Tuesday, September 30, 2014

The Intersection of Wonderful and Terrible

I don't think any of us will ever forget where we were on September 11, 2001 when we heard the news. I was in civil procedure class during my second year of law school. At 8:30 a.m. on that day I would have dramatically declared that it was the "worst thing ever." Fast forward 15 minutes for some perspective. My brother and I were sharing a car that week (mine was in the shop), and I walked outside where he was picking me up after class. I walked outside and blinked at the brilliant glare of the sun. I recall thinking that it was the most amazingly gorgeous day. The sky was perfect: azure and calm without a cloud. I slipped on my sunglasses and thought there was no way something so terrible could happen on such a flawless day. How is that possible?

Although 9/11 was one of life's most dramatic experiences, I was thinking last weekend that one of the craziest things about life is how something so terrible can be happening at the same time as something wonderful. Last Saturday I went for a run on an impeccable fall day. I ran onto the Lansing River Trail and marveled at the changing trees. The scenery was gorgeous. The air was perfectly crisp as it is wont to be on an autumn morning. The sun was dazzling as its rays peeked through the trees. I was marveling at my ability to get to spend such a perfect morning doing something I love. I was feeling thankful that I was feeling well enough to run 5 miles - my longest run since before my surgeries - when two months ago I could barely walk the hospital halls. It was overall a perfect hour.

A tree on campus in East Lansing on Saturday. Gorgeous.

Upon arriving home I had a text from my best friend that there was a death in her family, and I started crying. You know the kind - the big, ugly cry. I carried my phone to the front porch and sat down. I looked around and wondered how something so awful could happen on such a beautiful day.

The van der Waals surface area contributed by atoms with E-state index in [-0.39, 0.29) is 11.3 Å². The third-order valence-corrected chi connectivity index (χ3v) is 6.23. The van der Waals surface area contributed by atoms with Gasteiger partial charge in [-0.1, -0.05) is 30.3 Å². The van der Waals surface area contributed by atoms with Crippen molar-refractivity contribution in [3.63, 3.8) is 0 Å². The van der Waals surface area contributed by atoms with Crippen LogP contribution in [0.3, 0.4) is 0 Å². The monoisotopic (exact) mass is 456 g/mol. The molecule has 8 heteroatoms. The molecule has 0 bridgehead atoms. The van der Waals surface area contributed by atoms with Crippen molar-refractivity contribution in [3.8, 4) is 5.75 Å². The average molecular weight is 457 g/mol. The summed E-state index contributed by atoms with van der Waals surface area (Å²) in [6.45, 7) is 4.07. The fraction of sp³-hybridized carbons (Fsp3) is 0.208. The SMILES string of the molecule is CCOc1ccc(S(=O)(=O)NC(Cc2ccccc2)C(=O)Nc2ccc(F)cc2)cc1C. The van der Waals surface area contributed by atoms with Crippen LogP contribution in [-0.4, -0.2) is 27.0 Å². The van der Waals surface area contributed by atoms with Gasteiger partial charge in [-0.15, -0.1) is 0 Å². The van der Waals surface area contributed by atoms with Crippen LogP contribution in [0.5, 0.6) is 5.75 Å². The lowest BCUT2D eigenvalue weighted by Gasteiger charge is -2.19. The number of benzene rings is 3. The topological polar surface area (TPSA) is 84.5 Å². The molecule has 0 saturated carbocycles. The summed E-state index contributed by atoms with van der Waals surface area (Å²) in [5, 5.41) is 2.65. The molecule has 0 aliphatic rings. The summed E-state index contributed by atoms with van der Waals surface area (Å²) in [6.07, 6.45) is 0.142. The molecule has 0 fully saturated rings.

Life is amazing. You find out that you can deal with so much more than you ever think you can. Physical pain, emotional trauma, that gut-wrenching hurt that can come from both. And at the same time you're dealing with something so hard, someone else is experiencing something wonderful.

When I was in the hospital they played a lullabye in the hallways every time a baby was born. Eventually it became somewhat annoying (especially while one was sleeping), but there was something beautiful about it. It was a reminder that in a place where there is so much sadness and pain, there is also beauty.

This week I will travel to Washington, DC to visit my best friend to celebrate the life of a great man who was loved by both my husband and me (and so many others). The next day I'll travel to Northern Michigan to celebrate the wedding of two of our dearest friends. Those celebrations will be very different, and yet there is beauty and grace in both of them.

At any point in all of our lives the wonderful and the terrible intersect. It's what makes life amazing and precious, and it reminds me to take advantage of every moment. Stop and appreciate every golden tree this autumn. Tell people I love them. Smile with every step I run simply because I'm blessed enough to be out there. Surround yourself with people you love and enjoy the wonderful. After all that is what makes the terrible manageable.    

Stopping to enjoy the fall view of the Michigan Capitol Building
  

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